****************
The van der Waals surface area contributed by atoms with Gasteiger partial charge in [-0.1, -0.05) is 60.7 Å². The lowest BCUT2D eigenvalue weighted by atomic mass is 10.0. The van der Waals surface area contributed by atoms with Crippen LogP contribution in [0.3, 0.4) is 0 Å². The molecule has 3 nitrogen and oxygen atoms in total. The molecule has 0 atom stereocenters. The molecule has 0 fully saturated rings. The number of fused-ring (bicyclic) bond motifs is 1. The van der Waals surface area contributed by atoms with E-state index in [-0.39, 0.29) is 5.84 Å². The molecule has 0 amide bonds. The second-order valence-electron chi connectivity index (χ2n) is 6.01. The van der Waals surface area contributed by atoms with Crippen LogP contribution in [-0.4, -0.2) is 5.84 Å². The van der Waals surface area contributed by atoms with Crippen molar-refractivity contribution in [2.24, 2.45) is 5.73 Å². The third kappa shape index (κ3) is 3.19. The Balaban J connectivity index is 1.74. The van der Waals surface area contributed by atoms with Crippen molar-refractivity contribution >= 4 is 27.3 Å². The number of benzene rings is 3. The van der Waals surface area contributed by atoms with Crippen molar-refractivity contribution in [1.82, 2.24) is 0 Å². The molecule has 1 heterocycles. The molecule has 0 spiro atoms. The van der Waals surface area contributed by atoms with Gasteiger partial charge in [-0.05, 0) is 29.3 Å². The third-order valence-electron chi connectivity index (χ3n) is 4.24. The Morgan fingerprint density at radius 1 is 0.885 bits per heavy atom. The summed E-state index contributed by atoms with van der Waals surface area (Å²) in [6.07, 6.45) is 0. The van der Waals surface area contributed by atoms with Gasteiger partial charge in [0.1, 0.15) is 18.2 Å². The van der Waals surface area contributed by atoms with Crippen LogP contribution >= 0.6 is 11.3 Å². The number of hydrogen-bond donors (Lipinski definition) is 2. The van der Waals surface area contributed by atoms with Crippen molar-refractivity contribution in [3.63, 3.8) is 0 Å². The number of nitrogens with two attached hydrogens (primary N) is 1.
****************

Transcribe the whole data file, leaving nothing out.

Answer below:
The van der Waals surface area contributed by atoms with Gasteiger partial charge in [-0.1, -0.05) is 60.7 Å². The lowest BCUT2D eigenvalue weighted by atomic mass is 10.0. The van der Waals surface area contributed by atoms with Crippen LogP contribution in [0.3, 0.4) is 0 Å². The molecule has 3 nitrogen and oxygen atoms in total. The molecule has 0 atom stereocenters. The molecule has 0 fully saturated rings. The number of fused-ring (bicyclic) bond motifs is 1. The van der Waals surface area contributed by atoms with E-state index in [-0.39, 0.29) is 5.84 Å². The molecule has 0 amide bonds. The second-order valence-electron chi connectivity index (χ2n) is 6.01. The van der Waals surface area contributed by atoms with Crippen LogP contribution in [-0.4, -0.2) is 5.84 Å². The van der Waals surface area contributed by atoms with Crippen molar-refractivity contribution in [2.24, 2.45) is 5.73 Å². The third kappa shape index (κ3) is 3.19. The Balaban J connectivity index is 1.74. The van der Waals surface area contributed by atoms with Crippen molar-refractivity contribution >= 4 is 27.3 Å². The number of benzene rings is 3. The van der Waals surface area contributed by atoms with Crippen molar-refractivity contribution in [1.82, 2.24) is 0 Å². The molecule has 1 heterocycles. The molecule has 0 spiro atoms. The van der Waals surface area contributed by atoms with Gasteiger partial charge in [-0.05, 0) is 29.3 Å². The third-order valence-electron chi connectivity index (χ3n) is 4.24. The Morgan fingerprint density at radius 1 is 0.885 bits per heavy atom. The summed E-state index contributed by atoms with van der Waals surface area (Å²) in [6.07, 6.45) is 0. The van der Waals surface area contributed by atoms with Gasteiger partial charge in [0.1, 0.15) is 18.2 Å². The van der Waals surface area contributed by atoms with Crippen LogP contribution >= 0.6 is 11.3 Å². The number of hydrogen-bond donors (Lipinski definition) is 2. The van der Waals surface area contributed by atoms with Crippen molar-refractivity contribution in [3.63, 3.8) is 0 Å². The number of nitrogens with two attached hydrogens (primary N) is 1.